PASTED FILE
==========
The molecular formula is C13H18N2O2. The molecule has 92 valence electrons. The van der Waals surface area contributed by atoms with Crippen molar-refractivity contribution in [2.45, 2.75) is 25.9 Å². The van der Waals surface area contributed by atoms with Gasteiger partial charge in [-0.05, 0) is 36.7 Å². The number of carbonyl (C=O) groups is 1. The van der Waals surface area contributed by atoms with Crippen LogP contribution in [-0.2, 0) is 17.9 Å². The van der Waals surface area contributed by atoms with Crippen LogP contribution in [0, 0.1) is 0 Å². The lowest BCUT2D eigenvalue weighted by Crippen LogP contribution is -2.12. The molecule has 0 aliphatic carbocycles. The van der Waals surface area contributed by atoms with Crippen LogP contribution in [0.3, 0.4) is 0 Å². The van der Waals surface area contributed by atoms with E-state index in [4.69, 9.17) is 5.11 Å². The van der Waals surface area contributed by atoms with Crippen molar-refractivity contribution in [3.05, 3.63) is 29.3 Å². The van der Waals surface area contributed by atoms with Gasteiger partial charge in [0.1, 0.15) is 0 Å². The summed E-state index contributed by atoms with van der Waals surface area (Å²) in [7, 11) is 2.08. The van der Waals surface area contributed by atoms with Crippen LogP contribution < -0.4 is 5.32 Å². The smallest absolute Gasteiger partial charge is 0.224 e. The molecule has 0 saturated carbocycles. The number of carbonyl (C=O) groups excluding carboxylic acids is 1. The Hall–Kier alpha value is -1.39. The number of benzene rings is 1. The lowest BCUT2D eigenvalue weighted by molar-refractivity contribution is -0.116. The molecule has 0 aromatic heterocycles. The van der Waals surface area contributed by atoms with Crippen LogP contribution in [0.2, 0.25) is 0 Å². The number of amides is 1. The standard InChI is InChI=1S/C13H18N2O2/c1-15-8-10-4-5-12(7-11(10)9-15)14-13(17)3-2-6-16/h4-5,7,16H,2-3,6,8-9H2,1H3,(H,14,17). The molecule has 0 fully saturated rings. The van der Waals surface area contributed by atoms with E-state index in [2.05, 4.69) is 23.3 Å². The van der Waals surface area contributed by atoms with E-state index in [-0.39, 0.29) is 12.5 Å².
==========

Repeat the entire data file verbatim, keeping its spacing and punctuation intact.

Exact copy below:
The molecular formula is C13H18N2O2. The molecule has 92 valence electrons. The van der Waals surface area contributed by atoms with Crippen molar-refractivity contribution in [2.45, 2.75) is 25.9 Å². The van der Waals surface area contributed by atoms with Gasteiger partial charge in [-0.05, 0) is 36.7 Å². The number of carbonyl (C=O) groups is 1. The van der Waals surface area contributed by atoms with Crippen LogP contribution in [-0.2, 0) is 17.9 Å². The van der Waals surface area contributed by atoms with Crippen LogP contribution in [0, 0.1) is 0 Å². The lowest BCUT2D eigenvalue weighted by Crippen LogP contribution is -2.12. The molecule has 0 aliphatic carbocycles. The van der Waals surface area contributed by atoms with Crippen LogP contribution in [0.3, 0.4) is 0 Å². The van der Waals surface area contributed by atoms with E-state index in [4.69, 9.17) is 5.11 Å². The van der Waals surface area contributed by atoms with Crippen molar-refractivity contribution in [3.05, 3.63) is 29.3 Å². The van der Waals surface area contributed by atoms with Gasteiger partial charge in [0.1, 0.15) is 0 Å². The summed E-state index contributed by atoms with van der Waals surface area (Å²) in [7, 11) is 2.08. The van der Waals surface area contributed by atoms with Crippen LogP contribution < -0.4 is 5.32 Å². The smallest absolute Gasteiger partial charge is 0.224 e. The molecule has 0 saturated carbocycles. The number of carbonyl (C=O) groups excluding carboxylic acids is 1. The Hall–Kier alpha value is -1.39. The number of benzene rings is 1. The lowest BCUT2D eigenvalue weighted by molar-refractivity contribution is -0.116. The molecule has 0 aromatic heterocycles. The van der Waals surface area contributed by atoms with Crippen LogP contribution in [0.2, 0.25) is 0 Å². The number of amides is 1. The standard InChI is InChI=1S/C13H18N2O2/c1-15-8-10-4-5-12(7-11(10)9-15)14-13(17)3-2-6-16/h4-5,7,16H,2-3,6,8-9H2,1H3,(H,14,17). The molecule has 0 fully saturated rings. The van der Waals surface area contributed by atoms with E-state index in [2.05, 4.69) is 23.3 Å². The van der Waals surface area contributed by atoms with E-state index in [-0.39, 0.29) is 12.5 Å².